China hasn’t had a one child policy for an extended amount of time. But it’s family planning policies are still in effect, only this time they may not be of much use.
When my wife began teaching in China she was surprised that almost all of the kids in her classes had brothers or sisters. What about the one child policy?
China doesn’t have a one child policy, and it hasn’t had one for an extended amount of time.
In fact, only 35.9% of couples in China are restricted to having only one child. Nearly two/ thirds of the people in the country have the right to legally have more than one kid without any financial or legal repercussions. If a person lives in a rural area they can have more than one child. Recognized ethnic minorities can have as many children as they want in rural areas, two in urban. A married couple who are both only children can have two offspring together. Foreigners living in China or Chinese who are married to foreigners are not regulated as to how many children they can have. Residents of Hong Kong and Macau are fully exempt from the birth planning policy. Chinese citizens returning from living abroad are permitted to have two children. There is a loophole in the system for twins. When it all comes down to it, the only people who have a one child policy are Han Chinese urban dwellers who have siblings and are married to another Han Chinese person.
In November 2013, China’s family policy has become even more lax, allowing couples where either parent is an only child to have two children. Basically, family planning policies are still in effect and are still enforced, but the “one child policy” no longer applies for a huge majority of the couples in the country. Instead, we’re now looking at a “two child policy.”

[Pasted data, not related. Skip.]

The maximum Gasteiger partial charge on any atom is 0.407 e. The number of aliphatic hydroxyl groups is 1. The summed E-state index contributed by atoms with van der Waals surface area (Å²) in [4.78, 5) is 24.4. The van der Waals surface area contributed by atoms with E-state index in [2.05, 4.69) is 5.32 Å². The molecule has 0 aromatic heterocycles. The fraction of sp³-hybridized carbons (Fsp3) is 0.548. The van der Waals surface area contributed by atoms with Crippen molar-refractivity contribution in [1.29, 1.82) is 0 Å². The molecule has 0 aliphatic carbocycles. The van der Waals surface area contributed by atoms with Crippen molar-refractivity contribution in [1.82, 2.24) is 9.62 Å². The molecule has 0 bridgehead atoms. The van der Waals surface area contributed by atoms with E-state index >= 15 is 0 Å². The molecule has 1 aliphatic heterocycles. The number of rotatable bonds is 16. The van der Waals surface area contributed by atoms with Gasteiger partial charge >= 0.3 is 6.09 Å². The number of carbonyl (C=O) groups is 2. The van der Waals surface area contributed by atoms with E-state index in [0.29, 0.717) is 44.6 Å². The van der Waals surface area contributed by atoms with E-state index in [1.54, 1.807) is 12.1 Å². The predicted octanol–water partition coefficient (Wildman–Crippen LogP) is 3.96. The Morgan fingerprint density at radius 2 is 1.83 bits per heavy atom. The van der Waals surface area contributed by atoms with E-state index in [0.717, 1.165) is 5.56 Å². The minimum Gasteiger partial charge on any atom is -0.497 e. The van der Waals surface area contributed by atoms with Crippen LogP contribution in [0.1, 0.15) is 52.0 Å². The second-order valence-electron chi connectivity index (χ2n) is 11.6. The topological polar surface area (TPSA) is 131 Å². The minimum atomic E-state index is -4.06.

Though if the “free market” was allowed to control child birth rates in China the population growth rate would more than likely not increase too much, if at all, making even the “two child policy” more of a moot maneuver than anything else. Basic economic prudence works as well, if not better, than the heavy hand of government. The hallmark of developed countries is an even or, in some instances, declining birth rate. As soon as a population is tied in to the global economic grid its birth rate tends to keeps itself in check. Add to that an economic system where more and more rural peasants are moving to/ working in cities, where children become a financial drain rather than an asset, along with a growing upper/middle class which tends to produce low birth rates globally, and China’s family planning policies are becoming more and more irrelevant.
Basically, these policies are another leftover remnant of an archaic communist security state that is scared to death that it may not actually be needed. Reforms are made here one inch at a time, not wanting to give the impression that the dictatorship is in retreat, as even governments need to retain face. One child, two children, it’s all the same authoritarian theater, but the current incarnation of family planning control will at least get in the way of less and less people.
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